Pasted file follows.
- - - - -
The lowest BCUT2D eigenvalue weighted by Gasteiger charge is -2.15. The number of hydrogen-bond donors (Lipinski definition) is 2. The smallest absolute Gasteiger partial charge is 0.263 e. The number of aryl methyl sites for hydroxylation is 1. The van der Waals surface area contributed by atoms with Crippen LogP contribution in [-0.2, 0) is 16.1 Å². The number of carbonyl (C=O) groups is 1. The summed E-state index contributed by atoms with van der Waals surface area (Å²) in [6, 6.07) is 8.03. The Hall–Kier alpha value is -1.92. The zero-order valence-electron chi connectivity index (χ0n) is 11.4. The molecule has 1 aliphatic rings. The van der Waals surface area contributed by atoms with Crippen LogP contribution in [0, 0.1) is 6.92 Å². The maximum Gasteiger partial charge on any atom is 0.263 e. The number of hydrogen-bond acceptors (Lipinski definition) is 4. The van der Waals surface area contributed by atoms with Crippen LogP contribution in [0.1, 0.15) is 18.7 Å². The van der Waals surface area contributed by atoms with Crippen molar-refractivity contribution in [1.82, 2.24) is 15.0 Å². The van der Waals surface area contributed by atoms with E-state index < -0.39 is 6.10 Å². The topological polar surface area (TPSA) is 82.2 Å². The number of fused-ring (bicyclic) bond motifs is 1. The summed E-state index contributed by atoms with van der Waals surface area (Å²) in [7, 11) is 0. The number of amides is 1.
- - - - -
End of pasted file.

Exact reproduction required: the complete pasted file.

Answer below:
The lowest BCUT2D eigenvalue weighted by Gasteiger charge is -2.15. The number of hydrogen-bond donors (Lipinski definition) is 2. The smallest absolute Gasteiger partial charge is 0.263 e. The number of aryl methyl sites for hydroxylation is 1. The van der Waals surface area contributed by atoms with Crippen LogP contribution in [-0.2, 0) is 16.1 Å². The number of carbonyl (C=O) groups is 1. The summed E-state index contributed by atoms with van der Waals surface area (Å²) in [6, 6.07) is 8.03. The Hall–Kier alpha value is -1.92. The zero-order valence-electron chi connectivity index (χ0n) is 11.4. The molecule has 1 aliphatic rings. The van der Waals surface area contributed by atoms with Crippen LogP contribution in [0, 0.1) is 6.92 Å². The maximum Gasteiger partial charge on any atom is 0.263 e. The number of hydrogen-bond acceptors (Lipinski definition) is 4. The van der Waals surface area contributed by atoms with Crippen LogP contribution in [0.1, 0.15) is 18.7 Å². The van der Waals surface area contributed by atoms with Crippen molar-refractivity contribution in [1.82, 2.24) is 15.0 Å². The van der Waals surface area contributed by atoms with E-state index < -0.39 is 6.10 Å². The topological polar surface area (TPSA) is 82.2 Å². The number of fused-ring (bicyclic) bond motifs is 1. The summed E-state index contributed by atoms with van der Waals surface area (Å²) in [7, 11) is 0. The number of amides is 1.